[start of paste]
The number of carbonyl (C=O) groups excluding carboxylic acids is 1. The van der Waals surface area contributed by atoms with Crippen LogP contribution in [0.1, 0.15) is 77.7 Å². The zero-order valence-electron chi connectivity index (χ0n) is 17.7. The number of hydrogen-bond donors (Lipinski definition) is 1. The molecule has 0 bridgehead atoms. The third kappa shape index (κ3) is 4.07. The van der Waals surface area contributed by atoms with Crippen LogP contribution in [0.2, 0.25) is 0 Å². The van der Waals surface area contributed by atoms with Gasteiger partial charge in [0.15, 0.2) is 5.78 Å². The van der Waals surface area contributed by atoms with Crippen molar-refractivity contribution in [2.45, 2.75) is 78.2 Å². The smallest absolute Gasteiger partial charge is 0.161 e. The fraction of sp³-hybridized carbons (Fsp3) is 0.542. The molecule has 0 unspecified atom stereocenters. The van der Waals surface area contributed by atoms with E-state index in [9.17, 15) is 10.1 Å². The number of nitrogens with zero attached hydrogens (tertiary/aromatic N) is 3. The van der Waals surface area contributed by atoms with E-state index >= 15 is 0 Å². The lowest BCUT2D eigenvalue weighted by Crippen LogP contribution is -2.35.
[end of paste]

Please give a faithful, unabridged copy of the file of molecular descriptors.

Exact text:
The number of carbonyl (C=O) groups excluding carboxylic acids is 1. The van der Waals surface area contributed by atoms with Crippen LogP contribution in [0.1, 0.15) is 77.7 Å². The zero-order valence-electron chi connectivity index (χ0n) is 17.7. The number of hydrogen-bond donors (Lipinski definition) is 1. The molecule has 0 bridgehead atoms. The third kappa shape index (κ3) is 4.07. The van der Waals surface area contributed by atoms with Crippen LogP contribution in [0.2, 0.25) is 0 Å². The van der Waals surface area contributed by atoms with Gasteiger partial charge in [0.15, 0.2) is 5.78 Å². The van der Waals surface area contributed by atoms with Crippen molar-refractivity contribution in [2.45, 2.75) is 78.2 Å². The smallest absolute Gasteiger partial charge is 0.161 e. The fraction of sp³-hybridized carbons (Fsp3) is 0.542. The molecule has 0 unspecified atom stereocenters. The van der Waals surface area contributed by atoms with E-state index in [9.17, 15) is 10.1 Å². The number of nitrogens with zero attached hydrogens (tertiary/aromatic N) is 3. The van der Waals surface area contributed by atoms with E-state index >= 15 is 0 Å². The lowest BCUT2D eigenvalue weighted by Crippen LogP contribution is -2.35.